Forget for a moment the performative anger. Forget the entitlement. Forget the insane conspiracies. Forget that he blamed the Clinton’s for his trouble. Forget, even just for a moment, that he’s at best a horned-up sex pest who combines that entitlement with a deep dismissal of women.
Can you imagine, in your wildest dreams, Brett Kavanaugh coming up with an interesting or original legal theory? Can you imagine him having a nuanced look at a case? Can you imagine him focusing his penetrating insight into an undiscovered part of a case brought before him?
Of course not. Even if he were the bland basketball dad he portrayed himself as, there’s nothing in his record that says much of anything at all. And, of course, we can’t separate everything in the first paragraph from the totality of his absurdity.
All of it: the casual cruelty, the water-carrying for the conservative movement, the belief that getting into Yale based only on his attending one of the country’s most elite prep schools, the mocking laughter, the sheer shock and genuine horror that he could be held accountable for his actions: all of it is what makes up our elites.
Kavanaugh has put a glaring spotlight on the essential mediocrity of our ruling class, of the true elites that run this country. Not literature professors from Oberlin or Rachel Maddow or even Meryl Streep, but the ensconsed royalty who glide from position to position. Where they go varies a bit on personality and desire, but if you had the urge, as did Kavanaugh, you could float your way through the right wing and come to see the Supreme Court as your birthright.
What we see is that when you combine access to everything without the need to earn it, self-protection and cognitive dissonance makes it impossible for you to accept any dissent. This is very true when it comes from lower people, like reporters or Senators, and is especially, always true when it comes to women who don’t exist to please.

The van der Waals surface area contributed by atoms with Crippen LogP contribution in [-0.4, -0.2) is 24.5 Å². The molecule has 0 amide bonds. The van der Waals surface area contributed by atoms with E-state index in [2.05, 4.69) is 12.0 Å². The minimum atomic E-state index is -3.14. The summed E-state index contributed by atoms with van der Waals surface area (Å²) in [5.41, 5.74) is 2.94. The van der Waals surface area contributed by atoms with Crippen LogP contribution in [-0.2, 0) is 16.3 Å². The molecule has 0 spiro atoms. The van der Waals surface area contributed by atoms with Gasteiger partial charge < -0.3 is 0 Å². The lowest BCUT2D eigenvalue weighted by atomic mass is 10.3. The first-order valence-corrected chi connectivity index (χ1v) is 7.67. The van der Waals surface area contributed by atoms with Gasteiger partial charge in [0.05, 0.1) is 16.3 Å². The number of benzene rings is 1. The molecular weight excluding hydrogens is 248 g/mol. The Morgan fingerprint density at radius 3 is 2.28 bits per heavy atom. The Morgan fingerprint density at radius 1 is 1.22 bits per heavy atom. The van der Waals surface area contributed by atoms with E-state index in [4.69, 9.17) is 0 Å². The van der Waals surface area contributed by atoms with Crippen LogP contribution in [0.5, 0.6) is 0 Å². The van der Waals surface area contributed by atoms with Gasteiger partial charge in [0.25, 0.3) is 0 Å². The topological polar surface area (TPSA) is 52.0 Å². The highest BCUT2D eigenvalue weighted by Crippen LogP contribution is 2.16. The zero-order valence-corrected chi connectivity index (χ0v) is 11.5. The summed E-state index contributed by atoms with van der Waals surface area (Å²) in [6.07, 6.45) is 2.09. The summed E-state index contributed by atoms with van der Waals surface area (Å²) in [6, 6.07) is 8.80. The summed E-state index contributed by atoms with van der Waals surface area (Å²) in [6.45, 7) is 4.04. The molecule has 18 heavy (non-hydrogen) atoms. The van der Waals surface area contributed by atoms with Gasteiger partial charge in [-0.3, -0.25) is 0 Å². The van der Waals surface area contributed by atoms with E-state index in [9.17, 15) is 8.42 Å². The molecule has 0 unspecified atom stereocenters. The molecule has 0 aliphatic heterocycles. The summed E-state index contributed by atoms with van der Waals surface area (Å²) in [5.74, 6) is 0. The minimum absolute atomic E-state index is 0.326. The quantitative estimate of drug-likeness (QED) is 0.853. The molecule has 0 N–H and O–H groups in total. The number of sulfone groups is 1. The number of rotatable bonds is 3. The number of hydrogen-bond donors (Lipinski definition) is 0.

This is cruel, yes. It is viscous. It is a brackish burbling from our poisoned aristocracy. But what all that comes from, and what it creates, is a string of mediocre nobodies. They look in the mirror and see wealth and power, and instead of staring at weak chins and praising the accident of fate that gave them this unceasing fortune, they convince themselves they’ve earned it. They tell themselves they deserve it.
They’ve always been around, of course. And they’ve been bipartisan. But for the last 40 years, the Republican Party has mercilessly elevated these cruel nobodies, these unreflective wealth-mongers, these weird quasi-men who combine bootlicking with boot-stomping. Trump, obviously, is the ultimate triumph of unearned wealth and power, of the monstrous warping solipsistic power of unreflective privilege. But he’s also sui generis, a dark malevolent black hole, with his own terrible gravity.
Kavanaugh is different. There are a million of him. This has been remarked on before, usually (by me as well) in exasperation at the GOP, who could have nominated one of the same fascist-headed bullies who wasn’t a dogging pervert. Maybe he won’t get on. Maybe this week’s delay will clarify minds around this depthless goon who truly believes that any criticism of his character could only come from a vast conspiracy and not, say, the righteous consequences of a life spent harming others. Maybe they will end up finding another one, who will rule exactly the same, with the exact same lack of creativity, and the exact same hostility toward workers and immigrants and the environment and, above all, women.
They’ll find someone else. But really, that there are a million of these guys to begin with is the most damning indictment of our country available.